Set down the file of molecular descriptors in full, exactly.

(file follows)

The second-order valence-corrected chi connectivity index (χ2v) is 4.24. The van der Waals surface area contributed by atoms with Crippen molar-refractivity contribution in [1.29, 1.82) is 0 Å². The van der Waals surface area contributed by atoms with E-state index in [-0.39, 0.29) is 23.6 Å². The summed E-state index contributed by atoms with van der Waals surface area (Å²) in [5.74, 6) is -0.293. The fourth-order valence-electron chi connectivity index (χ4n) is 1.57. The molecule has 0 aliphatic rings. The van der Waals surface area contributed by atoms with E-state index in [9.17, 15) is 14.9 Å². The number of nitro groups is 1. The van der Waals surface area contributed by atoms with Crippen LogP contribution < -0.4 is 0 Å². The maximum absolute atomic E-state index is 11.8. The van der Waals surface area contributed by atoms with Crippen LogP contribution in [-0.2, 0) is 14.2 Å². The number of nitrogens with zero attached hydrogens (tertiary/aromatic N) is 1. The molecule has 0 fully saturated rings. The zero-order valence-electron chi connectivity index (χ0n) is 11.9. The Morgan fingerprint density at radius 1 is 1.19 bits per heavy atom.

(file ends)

The second-order valence-corrected chi connectivity index (χ2v) is 4.24. The van der Waals surface area contributed by atoms with Crippen molar-refractivity contribution in [1.29, 1.82) is 0 Å². The van der Waals surface area contributed by atoms with E-state index in [-0.39, 0.29) is 23.6 Å². The summed E-state index contributed by atoms with van der Waals surface area (Å²) in [5.74, 6) is -0.293. The fourth-order valence-electron chi connectivity index (χ4n) is 1.57. The molecule has 0 aliphatic rings. The van der Waals surface area contributed by atoms with E-state index in [9.17, 15) is 14.9 Å². The number of nitro groups is 1. The van der Waals surface area contributed by atoms with Crippen LogP contribution < -0.4 is 0 Å². The maximum absolute atomic E-state index is 11.8. The van der Waals surface area contributed by atoms with Crippen LogP contribution in [-0.2, 0) is 14.2 Å². The number of nitrogens with zero attached hydrogens (tertiary/aromatic N) is 1. The molecule has 0 fully saturated rings. The zero-order valence-electron chi connectivity index (χ0n) is 11.9. The Morgan fingerprint density at radius 1 is 1.19 bits per heavy atom.